Nicole Raimundo envisions a day when streaming video will be as routine a part of emergency response as stretchers and defibrillators.
Raimundo, who is the chief information officer for the town of Cary, North Carolina, believes high-quality live streams will redefine the way responders, caregivers and law enforcement authorities manage crises. Police departments across a region will be able to assess an emergency and dispatch officers accordingly. Doctors and nurses will diagnose injuries via high-definition video before patients reach the emergency room. Traffic control systems will automatically adjust stoplights and re-route traffic to speed emergency vehicles on their way.
“Imagine if you could string applications together so response happens all at once,” said Raimundo, who is leading efforts to implement such capabilities for Cary’s “smart cities” project.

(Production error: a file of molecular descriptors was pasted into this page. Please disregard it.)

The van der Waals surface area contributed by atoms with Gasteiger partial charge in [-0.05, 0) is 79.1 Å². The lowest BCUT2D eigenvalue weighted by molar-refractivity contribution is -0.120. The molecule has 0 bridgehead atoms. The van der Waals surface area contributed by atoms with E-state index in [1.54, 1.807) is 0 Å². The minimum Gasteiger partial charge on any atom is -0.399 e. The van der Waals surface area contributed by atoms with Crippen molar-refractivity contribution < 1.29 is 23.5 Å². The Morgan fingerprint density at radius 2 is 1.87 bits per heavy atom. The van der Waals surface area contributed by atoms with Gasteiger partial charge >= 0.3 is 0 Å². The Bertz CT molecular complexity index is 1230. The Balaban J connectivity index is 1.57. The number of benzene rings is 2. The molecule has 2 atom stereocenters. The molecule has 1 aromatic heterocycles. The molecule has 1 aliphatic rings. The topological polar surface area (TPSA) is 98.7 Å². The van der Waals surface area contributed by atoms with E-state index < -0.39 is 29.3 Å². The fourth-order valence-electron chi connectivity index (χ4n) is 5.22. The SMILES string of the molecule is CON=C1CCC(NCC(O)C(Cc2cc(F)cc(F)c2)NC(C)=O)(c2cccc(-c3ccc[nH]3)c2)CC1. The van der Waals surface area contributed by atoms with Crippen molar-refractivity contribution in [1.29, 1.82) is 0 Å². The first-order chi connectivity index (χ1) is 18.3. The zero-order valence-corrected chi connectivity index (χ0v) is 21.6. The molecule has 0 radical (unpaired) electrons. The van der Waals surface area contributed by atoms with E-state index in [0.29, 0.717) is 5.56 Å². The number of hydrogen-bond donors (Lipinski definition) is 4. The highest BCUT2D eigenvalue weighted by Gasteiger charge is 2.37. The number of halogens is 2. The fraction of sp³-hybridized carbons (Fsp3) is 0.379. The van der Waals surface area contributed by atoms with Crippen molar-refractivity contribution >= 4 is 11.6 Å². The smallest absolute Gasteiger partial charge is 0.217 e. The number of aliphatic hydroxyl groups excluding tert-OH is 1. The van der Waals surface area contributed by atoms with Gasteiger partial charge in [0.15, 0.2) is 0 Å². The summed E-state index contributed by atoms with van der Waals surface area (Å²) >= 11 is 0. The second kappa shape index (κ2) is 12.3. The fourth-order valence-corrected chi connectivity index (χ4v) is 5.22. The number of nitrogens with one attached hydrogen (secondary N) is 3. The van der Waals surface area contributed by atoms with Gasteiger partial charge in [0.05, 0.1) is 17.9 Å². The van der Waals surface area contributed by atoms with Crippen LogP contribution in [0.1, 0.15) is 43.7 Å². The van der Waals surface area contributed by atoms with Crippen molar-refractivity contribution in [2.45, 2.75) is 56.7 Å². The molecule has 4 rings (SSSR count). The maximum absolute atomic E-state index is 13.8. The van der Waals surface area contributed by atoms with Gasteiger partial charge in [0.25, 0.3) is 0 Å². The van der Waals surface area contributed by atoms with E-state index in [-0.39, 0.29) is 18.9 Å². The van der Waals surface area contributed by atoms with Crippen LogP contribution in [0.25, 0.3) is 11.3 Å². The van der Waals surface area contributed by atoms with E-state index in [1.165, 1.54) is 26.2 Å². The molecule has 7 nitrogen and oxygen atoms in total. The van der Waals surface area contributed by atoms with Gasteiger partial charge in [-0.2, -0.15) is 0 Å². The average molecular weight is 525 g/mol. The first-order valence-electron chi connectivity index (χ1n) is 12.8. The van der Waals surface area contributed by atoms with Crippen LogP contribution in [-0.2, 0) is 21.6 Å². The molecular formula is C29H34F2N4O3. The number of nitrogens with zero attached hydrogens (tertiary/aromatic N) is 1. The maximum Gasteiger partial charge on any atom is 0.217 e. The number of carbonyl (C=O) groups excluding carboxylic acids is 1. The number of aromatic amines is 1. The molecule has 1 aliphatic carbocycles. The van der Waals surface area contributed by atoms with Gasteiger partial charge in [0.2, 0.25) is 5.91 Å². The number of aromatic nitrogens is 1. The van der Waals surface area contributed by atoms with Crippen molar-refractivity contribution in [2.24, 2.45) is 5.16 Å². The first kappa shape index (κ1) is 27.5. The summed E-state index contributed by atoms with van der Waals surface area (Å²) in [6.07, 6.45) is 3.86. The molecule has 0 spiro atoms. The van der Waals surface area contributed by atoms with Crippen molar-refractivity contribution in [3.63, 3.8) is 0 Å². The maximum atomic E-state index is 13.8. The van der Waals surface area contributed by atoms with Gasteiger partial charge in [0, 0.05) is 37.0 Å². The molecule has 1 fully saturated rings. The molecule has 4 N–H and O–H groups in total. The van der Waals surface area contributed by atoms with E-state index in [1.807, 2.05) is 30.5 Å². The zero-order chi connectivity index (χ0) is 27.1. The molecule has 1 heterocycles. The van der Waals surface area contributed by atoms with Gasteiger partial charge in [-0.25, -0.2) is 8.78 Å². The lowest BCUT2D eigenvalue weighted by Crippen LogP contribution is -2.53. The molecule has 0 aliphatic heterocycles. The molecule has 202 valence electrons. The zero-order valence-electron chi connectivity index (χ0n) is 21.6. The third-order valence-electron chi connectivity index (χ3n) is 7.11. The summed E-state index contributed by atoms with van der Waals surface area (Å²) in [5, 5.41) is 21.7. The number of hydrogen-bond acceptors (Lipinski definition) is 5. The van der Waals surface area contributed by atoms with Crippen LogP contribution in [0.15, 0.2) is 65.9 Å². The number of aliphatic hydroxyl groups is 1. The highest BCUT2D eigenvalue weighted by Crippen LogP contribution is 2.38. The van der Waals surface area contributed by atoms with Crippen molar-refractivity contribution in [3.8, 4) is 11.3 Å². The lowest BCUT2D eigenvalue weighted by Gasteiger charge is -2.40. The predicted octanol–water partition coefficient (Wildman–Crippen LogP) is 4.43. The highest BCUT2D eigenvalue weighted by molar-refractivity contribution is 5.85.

The technology to enable these scenarios is theoretically in place today – but you wouldn’t want to depend on it. As anyone who has ever made a video call over a cellular network knows, fuzz-outs, freezes and dropped connections are par for the course. It’s the price we pay for sharing bandwidth with others, which is how wireless networks have always operated.
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